JWR: But no one has ever said. “You can’t handle my account”?
SC: No. That’s never happened. In fact. I don’t know if it’s the underdog thing or what — but people have responded so generously throughout my career. And going independent has completely overwhelmed me in the way they’ve so favorably responded.
JWR: Why did you decide to set up your own practice and become an entrepreneur?
SC: [Higher] payout [percentage of commissions earned] as an independent was a huge consideration. But it really started with a lifestyle issue. I went to Hilliard Lyons on a couple of occasions saying, “With technology the way it is. I’d love to be able to work out of my home at least a couple of times a week.” But I didn’t get anywhere because no one had ever done it before. All they saw were expenses.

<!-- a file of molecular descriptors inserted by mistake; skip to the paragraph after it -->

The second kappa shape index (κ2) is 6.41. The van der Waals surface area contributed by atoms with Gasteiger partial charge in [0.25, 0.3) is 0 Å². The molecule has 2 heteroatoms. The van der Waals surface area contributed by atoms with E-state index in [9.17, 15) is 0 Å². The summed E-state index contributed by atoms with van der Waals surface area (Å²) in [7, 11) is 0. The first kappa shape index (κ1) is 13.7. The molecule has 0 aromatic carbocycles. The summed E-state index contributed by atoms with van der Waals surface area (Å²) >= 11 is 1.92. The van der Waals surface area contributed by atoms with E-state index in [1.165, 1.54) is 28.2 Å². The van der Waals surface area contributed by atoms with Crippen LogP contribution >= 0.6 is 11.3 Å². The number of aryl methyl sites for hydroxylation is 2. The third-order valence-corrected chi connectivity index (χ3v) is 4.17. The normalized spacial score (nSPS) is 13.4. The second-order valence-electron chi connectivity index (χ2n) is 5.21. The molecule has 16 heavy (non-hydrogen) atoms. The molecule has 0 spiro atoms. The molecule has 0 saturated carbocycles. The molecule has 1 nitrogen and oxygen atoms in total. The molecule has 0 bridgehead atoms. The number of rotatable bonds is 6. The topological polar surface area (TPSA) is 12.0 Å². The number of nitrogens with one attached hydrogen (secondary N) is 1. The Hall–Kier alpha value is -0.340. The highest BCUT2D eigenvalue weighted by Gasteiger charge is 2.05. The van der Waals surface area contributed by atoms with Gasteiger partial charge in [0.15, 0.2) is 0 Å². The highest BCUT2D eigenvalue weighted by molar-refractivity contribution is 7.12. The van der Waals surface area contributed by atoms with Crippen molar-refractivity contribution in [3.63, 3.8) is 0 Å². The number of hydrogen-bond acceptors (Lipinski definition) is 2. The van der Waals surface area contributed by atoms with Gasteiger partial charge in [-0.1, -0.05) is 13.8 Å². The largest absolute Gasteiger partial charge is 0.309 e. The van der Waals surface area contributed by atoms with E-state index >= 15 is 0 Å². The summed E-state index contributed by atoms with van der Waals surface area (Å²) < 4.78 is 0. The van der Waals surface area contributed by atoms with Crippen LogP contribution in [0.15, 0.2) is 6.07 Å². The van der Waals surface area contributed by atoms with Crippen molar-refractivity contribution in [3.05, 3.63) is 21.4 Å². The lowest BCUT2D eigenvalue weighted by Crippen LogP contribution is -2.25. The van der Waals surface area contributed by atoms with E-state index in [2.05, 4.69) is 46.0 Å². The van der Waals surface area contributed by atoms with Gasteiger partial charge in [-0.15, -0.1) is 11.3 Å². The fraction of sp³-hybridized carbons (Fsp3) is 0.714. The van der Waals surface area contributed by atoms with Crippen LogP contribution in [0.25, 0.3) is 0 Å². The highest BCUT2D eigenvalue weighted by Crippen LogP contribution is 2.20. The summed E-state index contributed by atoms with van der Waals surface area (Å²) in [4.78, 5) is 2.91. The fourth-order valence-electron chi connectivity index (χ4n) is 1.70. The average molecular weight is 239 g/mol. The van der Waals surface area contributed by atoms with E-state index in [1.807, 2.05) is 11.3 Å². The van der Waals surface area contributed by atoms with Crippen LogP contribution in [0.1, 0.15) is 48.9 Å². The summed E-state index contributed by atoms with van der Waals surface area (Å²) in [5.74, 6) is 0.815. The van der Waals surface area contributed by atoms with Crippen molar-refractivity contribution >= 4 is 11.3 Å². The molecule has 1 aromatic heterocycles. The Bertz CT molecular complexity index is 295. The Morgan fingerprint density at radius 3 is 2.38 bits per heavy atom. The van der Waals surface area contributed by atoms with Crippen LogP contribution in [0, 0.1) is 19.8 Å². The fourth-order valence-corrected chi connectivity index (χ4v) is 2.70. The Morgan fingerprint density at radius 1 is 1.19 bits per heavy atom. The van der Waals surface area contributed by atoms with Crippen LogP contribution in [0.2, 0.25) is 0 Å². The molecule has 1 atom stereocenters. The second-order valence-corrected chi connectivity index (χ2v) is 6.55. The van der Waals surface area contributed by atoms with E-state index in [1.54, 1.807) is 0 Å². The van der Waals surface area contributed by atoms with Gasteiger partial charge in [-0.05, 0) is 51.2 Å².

So it began with lifestyle: being a quadriplegic lakes a minimum of 40 extra hours a week, which is precious to Linda and me. It took about 30 minutes every day for her to drive me to the office in Memphis. She’d go home, pick me up, then come back home. But that’s not counting the days when I got to work and had a muscle spasm, was situated in my chair in such a way that I needed her to come back an hour later. So at a minimum. Linda was in the car two hours a day.
JWR: How did you two meet?
SC: We’ve known each other since first grade. We met in church as children.
JWR: You were friendly at the time of your accident?